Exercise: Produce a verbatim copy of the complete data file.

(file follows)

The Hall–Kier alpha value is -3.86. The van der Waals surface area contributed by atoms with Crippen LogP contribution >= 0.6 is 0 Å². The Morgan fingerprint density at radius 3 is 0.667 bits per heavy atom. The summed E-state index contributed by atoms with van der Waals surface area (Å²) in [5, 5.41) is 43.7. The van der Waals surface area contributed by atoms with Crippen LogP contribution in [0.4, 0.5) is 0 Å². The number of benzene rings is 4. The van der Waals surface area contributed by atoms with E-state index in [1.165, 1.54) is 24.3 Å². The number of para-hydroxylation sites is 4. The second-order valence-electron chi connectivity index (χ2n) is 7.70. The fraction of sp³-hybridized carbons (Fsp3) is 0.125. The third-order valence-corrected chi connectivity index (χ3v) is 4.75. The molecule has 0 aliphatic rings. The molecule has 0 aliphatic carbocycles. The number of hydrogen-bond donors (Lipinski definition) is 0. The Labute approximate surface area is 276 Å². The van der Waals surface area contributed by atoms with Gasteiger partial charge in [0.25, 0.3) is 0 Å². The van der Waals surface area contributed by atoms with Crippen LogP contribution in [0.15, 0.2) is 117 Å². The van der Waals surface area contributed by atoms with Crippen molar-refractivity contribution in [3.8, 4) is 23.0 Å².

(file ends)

The Hall–Kier alpha value is -3.86. The van der Waals surface area contributed by atoms with Crippen LogP contribution >= 0.6 is 0 Å². The Morgan fingerprint density at radius 3 is 0.667 bits per heavy atom. The summed E-state index contributed by atoms with van der Waals surface area (Å²) in [5, 5.41) is 43.7. The van der Waals surface area contributed by atoms with Crippen LogP contribution in [0.4, 0.5) is 0 Å². The number of benzene rings is 4. The van der Waals surface area contributed by atoms with E-state index in [1.165, 1.54) is 24.3 Å². The number of para-hydroxylation sites is 4. The second-order valence-electron chi connectivity index (χ2n) is 7.70. The fraction of sp³-hybridized carbons (Fsp3) is 0.125. The third-order valence-corrected chi connectivity index (χ3v) is 4.75. The molecule has 0 aliphatic rings. The molecule has 0 aliphatic carbocycles. The number of hydrogen-bond donors (Lipinski definition) is 0. The Labute approximate surface area is 276 Å². The van der Waals surface area contributed by atoms with Gasteiger partial charge in [0.25, 0.3) is 0 Å². The van der Waals surface area contributed by atoms with Crippen LogP contribution in [0.15, 0.2) is 117 Å². The van der Waals surface area contributed by atoms with Crippen molar-refractivity contribution in [3.8, 4) is 23.0 Å².